IIRC, the electron gun was actually installed in a position where it was rotated slightly relative to the tube, to compensate for this effect, so the scan lines did end up being horizontal.


14

Did arcade monitors have same pixel aspect ratio as TV sets? Short answer: No, not necessarily. Long Answer: To start with, 'Title Safe Area' is an idea to define the parts of one transmission to be displayed even if any of the many receivers is maladjusted. It's nothing inherent to the TV signal or its definition, it's a safeguard against less than ...


14

The when and why of use of hexadecimal over octal representation is intimately tied in with where and what: the use of one over the other depended greatly on environmental factors, as well as the machine itself, with programmer preference mainly being developed by the influence of these. As Raffzahan points out, IBM 360 environments used hexadecimal from ...


13

There are a number of tools you can use to tweak the display mode, including setting it to 640×480. The Free Software for DOS site lists a few, of which I’ve successfully used VBEHz and Text Mode in the past. SVGATextMode, as mentioned by Radovan Garabik, would also allow you to configure your display in great detail. The 720×400 mode you’re seeing is ...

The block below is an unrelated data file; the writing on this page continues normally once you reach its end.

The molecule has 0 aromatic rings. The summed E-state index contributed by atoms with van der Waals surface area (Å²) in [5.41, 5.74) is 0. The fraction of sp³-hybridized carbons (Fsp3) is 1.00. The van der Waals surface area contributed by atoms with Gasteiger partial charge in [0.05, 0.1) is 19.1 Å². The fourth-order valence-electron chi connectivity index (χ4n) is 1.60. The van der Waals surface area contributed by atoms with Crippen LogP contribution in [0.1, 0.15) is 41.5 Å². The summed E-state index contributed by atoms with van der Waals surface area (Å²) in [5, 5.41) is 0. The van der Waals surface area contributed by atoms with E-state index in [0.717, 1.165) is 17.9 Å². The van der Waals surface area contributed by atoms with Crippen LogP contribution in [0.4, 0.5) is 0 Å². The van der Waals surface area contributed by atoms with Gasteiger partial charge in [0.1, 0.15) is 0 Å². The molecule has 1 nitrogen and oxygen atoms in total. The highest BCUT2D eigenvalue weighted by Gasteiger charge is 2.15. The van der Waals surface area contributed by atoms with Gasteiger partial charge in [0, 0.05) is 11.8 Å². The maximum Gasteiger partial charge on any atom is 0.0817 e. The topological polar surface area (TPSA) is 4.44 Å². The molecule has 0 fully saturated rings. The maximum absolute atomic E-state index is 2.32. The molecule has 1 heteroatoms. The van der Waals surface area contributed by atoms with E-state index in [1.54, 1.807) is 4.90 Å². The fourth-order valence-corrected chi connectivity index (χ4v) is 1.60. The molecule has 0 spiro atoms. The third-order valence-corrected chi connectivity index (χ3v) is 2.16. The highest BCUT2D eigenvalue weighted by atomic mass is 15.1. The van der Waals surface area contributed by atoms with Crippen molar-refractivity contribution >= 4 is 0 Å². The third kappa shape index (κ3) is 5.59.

13

Prior to DEC's PDP-1, of 1959, there would be MIT's TX-2 of 1958 - after all, the PDP-1 (and DEC itself), was a spin off of this project (and team). That said, it was only a single machine and a research project, not anything commercial available. Before that, there was the SAGE system, operational in 1958, which was used for RADAR surveillance. Images from ...


12

Yes there are a lot of compensations in a CRT like: magnets counteracting background magnetic fields circuits counteracting curvature of CRT screen surface circuits counteracting different length of the beam (edges/center) "linearizations" of brightness (gamma correction) and probably much more I can not think of right now... But back to your question the ...


11

Older monitors had analog timing and, with one notable exception, were designed so that the signals presented on their inputs at any moment would fully describe the color to be displayed at that moment. The only monitors that used any sort of time multiplexing on their inputs were those that used the same analog composite color encoding methods used in ...


10

TL;DR; Did any computer allow overscan on a non-TV monitor? Every computer that allowed overscan did the same on TV and non-TV. Computer-to-TV transmission only differs from computer-to-CRT by having the frame signal modulated onto a carrier during transmission. Modulation doesn't change any part of the payload (*1) regarding timing, which, relevant for ...